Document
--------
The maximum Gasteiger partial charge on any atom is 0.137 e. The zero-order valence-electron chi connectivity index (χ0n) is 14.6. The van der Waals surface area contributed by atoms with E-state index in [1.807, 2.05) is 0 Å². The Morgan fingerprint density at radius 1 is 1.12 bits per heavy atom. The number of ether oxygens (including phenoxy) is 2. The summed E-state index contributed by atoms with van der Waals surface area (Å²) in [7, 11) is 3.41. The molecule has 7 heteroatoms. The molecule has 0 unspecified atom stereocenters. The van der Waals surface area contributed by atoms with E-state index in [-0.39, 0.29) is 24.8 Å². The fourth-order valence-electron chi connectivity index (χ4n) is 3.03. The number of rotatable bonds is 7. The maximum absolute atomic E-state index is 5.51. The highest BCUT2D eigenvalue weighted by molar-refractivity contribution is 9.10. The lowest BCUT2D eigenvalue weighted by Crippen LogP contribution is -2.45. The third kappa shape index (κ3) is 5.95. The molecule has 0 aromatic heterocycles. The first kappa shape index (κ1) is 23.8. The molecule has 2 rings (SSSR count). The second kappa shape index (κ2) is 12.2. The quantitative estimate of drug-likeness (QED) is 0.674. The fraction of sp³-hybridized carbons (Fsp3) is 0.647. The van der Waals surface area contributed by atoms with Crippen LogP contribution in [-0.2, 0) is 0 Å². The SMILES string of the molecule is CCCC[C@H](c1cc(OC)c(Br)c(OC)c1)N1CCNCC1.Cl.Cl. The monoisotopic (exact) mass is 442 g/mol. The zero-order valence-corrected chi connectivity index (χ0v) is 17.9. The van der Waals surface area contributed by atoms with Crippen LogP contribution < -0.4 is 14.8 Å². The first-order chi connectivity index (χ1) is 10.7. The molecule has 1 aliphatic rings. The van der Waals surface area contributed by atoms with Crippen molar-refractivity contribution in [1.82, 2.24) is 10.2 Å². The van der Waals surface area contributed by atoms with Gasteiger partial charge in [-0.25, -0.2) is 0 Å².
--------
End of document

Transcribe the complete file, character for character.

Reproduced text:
The maximum Gasteiger partial charge on any atom is 0.137 e. The zero-order valence-electron chi connectivity index (χ0n) is 14.6. The van der Waals surface area contributed by atoms with E-state index in [1.807, 2.05) is 0 Å². The Morgan fingerprint density at radius 1 is 1.12 bits per heavy atom. The number of ether oxygens (including phenoxy) is 2. The summed E-state index contributed by atoms with van der Waals surface area (Å²) in [7, 11) is 3.41. The molecule has 7 heteroatoms. The molecule has 0 unspecified atom stereocenters. The van der Waals surface area contributed by atoms with E-state index in [-0.39, 0.29) is 24.8 Å². The fourth-order valence-electron chi connectivity index (χ4n) is 3.03. The number of rotatable bonds is 7. The maximum absolute atomic E-state index is 5.51. The highest BCUT2D eigenvalue weighted by molar-refractivity contribution is 9.10. The lowest BCUT2D eigenvalue weighted by Crippen LogP contribution is -2.45. The third kappa shape index (κ3) is 5.95. The molecule has 0 aromatic heterocycles. The first kappa shape index (κ1) is 23.8. The molecule has 2 rings (SSSR count). The second kappa shape index (κ2) is 12.2. The quantitative estimate of drug-likeness (QED) is 0.674. The fraction of sp³-hybridized carbons (Fsp3) is 0.647. The van der Waals surface area contributed by atoms with Crippen LogP contribution in [-0.2, 0) is 0 Å². The SMILES string of the molecule is CCCC[C@H](c1cc(OC)c(Br)c(OC)c1)N1CCNCC1.Cl.Cl. The monoisotopic (exact) mass is 442 g/mol. The zero-order valence-corrected chi connectivity index (χ0v) is 17.9. The van der Waals surface area contributed by atoms with Crippen LogP contribution < -0.4 is 14.8 Å². The first-order chi connectivity index (χ1) is 10.7. The molecule has 1 aliphatic rings. The van der Waals surface area contributed by atoms with Crippen molar-refractivity contribution in [1.82, 2.24) is 10.2 Å². The van der Waals surface area contributed by atoms with Gasteiger partial charge in [-0.25, -0.2) is 0 Å².